vet examination of dog dachshund ear Dachshund Bow Wow Meow Pet Insurance

In addition to the physical exam, the vet may also ask questions about the dog’s history, including any recent exposure to other animals with ear mites or any previous episodes of ear infections or irritation.

If the vet suspects that ear mites are the cause of the dog’s symptoms, they may take a swab of the discharge from the ear canal and examine it under a microscope. Ear mites are tiny and difficult to see with the naked eye, but adult mites and mite eggs can usually be identified microscopically.


Treatment of ear mites in dogs

The vet will recommend a treatment plan based on the severity of the infestation and the overall health of the dog. Treatment involves cleaning the ears and administering medication, such as topical drops or oral medication, to kill the mites and prevent a recurrence. Follow-up appointments may be necessary to make sure that the infestation has been fully resolved.


Closeup dog ear infection,plenty of ear wax and itch.The disease in dog, blurry light around, canine aural ear disease

Cleaning the ears

Before administering medication, the ears must be cleaned to remove debris and discharge. This allows the medication to be more effective and helps the ear canal to heal. The vet will clean the dog’s ears and show you how to cleam them yourself at home if necessary. This may involve using a special ear-cleaning solution and gently wiping the inside of the ear canal with a cotton ball or soft cloth.


Administering medication

Your vet may recommend a topical medication, such as ear drops, to kill the mites and soothe the inflamed ears. In some cases, oral medications may also be prescribed to help control the infestation. Topical medication application can range from single-use to up to 30 days.

It’s important to follow the veterinarian’s instructions carefully and complete the full course of treatment, even if the dog’s symptoms improve. Ear mites can be very persistent, and incomplete treatment can lead to a recurrence of the infestation.


Follow-up visits

These may be necessary to ensure that the ear mites have been fully eliminated. The vet may want to perform additional ear cleanings or administer more medication, depending on the severity of the infestation. In some cases, a second round of treatment may be necessary to fully eliminate the mites.

vet checking dog for canine aural ear disease. Veterinary conducting an inspection of the ear to a Golden Retriver clinic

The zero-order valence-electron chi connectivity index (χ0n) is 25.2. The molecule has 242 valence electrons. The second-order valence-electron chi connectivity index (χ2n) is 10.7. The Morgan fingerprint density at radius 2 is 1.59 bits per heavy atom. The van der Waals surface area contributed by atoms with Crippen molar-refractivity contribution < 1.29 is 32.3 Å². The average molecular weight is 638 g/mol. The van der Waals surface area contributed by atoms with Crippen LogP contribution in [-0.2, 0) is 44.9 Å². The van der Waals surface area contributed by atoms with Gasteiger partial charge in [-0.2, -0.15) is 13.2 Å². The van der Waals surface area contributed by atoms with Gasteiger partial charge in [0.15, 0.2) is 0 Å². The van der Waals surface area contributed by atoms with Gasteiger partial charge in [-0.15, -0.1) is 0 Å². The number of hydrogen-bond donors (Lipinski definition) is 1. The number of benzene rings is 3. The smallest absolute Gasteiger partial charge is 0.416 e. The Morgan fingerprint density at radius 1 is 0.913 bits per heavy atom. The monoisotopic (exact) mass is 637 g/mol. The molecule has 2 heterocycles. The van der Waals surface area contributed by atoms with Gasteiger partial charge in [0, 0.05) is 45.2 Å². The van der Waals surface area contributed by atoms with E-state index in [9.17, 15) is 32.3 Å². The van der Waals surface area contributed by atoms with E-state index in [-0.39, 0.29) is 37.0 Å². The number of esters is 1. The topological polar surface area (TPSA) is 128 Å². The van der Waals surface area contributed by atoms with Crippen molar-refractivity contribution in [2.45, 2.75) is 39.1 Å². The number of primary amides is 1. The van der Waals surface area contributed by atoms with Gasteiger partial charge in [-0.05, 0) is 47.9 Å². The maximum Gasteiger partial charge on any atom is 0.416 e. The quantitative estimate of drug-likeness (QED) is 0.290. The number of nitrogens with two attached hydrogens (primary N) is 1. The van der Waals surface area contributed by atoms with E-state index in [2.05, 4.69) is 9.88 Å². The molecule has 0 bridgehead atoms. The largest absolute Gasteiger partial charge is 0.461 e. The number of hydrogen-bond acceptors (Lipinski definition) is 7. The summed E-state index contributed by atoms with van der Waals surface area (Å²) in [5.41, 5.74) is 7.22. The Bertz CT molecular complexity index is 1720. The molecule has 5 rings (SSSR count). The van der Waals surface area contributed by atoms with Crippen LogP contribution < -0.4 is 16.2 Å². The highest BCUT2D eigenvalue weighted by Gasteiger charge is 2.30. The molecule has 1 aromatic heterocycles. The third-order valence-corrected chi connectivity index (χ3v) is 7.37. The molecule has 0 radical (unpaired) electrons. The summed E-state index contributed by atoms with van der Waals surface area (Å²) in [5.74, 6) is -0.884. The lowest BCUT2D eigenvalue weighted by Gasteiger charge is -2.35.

Preventing reinfestation

  • Thoroughly clean and disinfect the dog’s living environment, including their bedding, toys, and any other areas where they spend time.
  • Speak to your vet about whether it is necessary to treat other pets in the household simultaneously, as ear mites are easily transmitted from one animal to another.


How long does it take to get rid of ear mites in dogs?

The length of time it takes to get rid of ear mites in dogs can vary depending on the severity of the infestation, the age and health of the dog, and the type of treatment used. In general, treatment for ear mites in dogs can take anywhere from several days to several weeks.

With proper treatment, most dogs will show significant improvement within a week or two. The symptoms, such as itching and irritation, may begin to decrease within a few days of starting treatment. However, it’s important to continue treatment for the full recommended duration to ensure that all the mites and their eggs have been eliminated.

Overall, early diagnosis and prompt treatment are key to a successful outcome in treating ear mites in dogs.


A pet insurance policy with Bow Wow Meow will help ensure you can always afford to give your dog the best treatment.





This article is written by

Nicky Klugman

Nicky is our Marketing Communications and Content Specialist. She is an animal-lover who is particularly interested in animal behaviour and the relationships between humans and their pets. While growing up, dogs were always an integral part of the family. Nicky is mum to three human sons and a rescue pup called Dobby.

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*Please note, any pet insurance advice provided is general only. Refer to the applicable Product Disclosure Statement for details of Bow Wow Meow Pet Insurance cover.